She raised $700 to cover production costs of the first camp, held in September 2013, by selling plastic cancer bracelets to UCR faculty and students, family and friends in her junior year. She dedicated the first film camp to a younger cousin who died of sarcoma cancer at age 14.

Think Ten Media Group co-founders and filmmakers Ramon Hamilton and Jennifer Fischer helped Nguyen develop the Spotlight On Hope Film Camp for pediatric cancer patients at Children’s Hospital Los Angeles as part of their company’s arts education program. The UCLA School of Theater, Film and Television hosts the camp in Los Angeles.

When the film camp proved to be successful, Nguyen applied for and won a $10,000 scholarship from the Donald A. Strauss Public Service Scholarship Foundation in 2014, which funded 10 more film camps at UCLA. The foundation awards $10,000 scholarships to as many as 15 California college juniors annually to support public-service projects that the students carry out during their senior year.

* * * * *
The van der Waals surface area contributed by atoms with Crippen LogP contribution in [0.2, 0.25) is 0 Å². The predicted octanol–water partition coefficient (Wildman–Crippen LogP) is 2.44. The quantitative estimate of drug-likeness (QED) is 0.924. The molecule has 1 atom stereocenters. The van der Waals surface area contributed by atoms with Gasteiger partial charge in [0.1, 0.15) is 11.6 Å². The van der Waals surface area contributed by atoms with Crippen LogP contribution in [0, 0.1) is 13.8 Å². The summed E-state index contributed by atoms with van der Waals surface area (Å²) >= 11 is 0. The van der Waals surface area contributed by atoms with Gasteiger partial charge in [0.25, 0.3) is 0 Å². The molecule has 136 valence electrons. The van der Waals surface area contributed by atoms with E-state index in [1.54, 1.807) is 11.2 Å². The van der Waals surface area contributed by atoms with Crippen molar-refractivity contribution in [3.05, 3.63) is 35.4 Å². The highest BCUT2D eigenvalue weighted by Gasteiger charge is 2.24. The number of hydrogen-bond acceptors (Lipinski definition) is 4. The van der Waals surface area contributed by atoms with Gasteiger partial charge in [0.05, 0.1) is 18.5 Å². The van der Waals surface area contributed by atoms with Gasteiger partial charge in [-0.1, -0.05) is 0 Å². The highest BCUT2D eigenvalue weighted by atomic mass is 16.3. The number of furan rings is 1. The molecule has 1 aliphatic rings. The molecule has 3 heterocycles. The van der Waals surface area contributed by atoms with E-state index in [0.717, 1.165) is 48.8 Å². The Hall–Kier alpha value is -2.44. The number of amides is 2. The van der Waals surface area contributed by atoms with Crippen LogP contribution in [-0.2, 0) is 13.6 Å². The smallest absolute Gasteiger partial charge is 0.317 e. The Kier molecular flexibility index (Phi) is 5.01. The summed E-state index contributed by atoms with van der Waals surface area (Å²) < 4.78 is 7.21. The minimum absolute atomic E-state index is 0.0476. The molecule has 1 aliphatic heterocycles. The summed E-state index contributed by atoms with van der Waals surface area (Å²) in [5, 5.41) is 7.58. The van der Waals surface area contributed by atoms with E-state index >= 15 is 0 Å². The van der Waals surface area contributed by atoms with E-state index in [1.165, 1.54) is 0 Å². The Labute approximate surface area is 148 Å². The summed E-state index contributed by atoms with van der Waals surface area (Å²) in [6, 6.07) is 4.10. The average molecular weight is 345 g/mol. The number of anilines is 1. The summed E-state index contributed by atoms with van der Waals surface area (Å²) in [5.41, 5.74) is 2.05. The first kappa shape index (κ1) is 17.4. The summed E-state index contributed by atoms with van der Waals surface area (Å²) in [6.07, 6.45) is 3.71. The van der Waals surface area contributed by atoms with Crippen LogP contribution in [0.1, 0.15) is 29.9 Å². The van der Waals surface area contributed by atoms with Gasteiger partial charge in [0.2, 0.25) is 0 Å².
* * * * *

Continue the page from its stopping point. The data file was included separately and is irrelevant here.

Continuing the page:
Spotlight On Hope Film Camp allows patients to explore the art of green screen and special effects film-making while working in groups to create a short, green screen and special effects film. The participants, who range in age from 8 to 22, also learn about story/character development, camera technique, video and FX editing during three days of weekend classes.

“Being a pediatric patient myself, I understand how valuable a creative therapeutic outlet can be in the midst of your long, dreadful and difficult journey battling cancer,” Nguyen explained. “Spotlight On Hope Film Camp can help children live in a fantasy world that allows them to get away from all their troubles and create lasting memories.”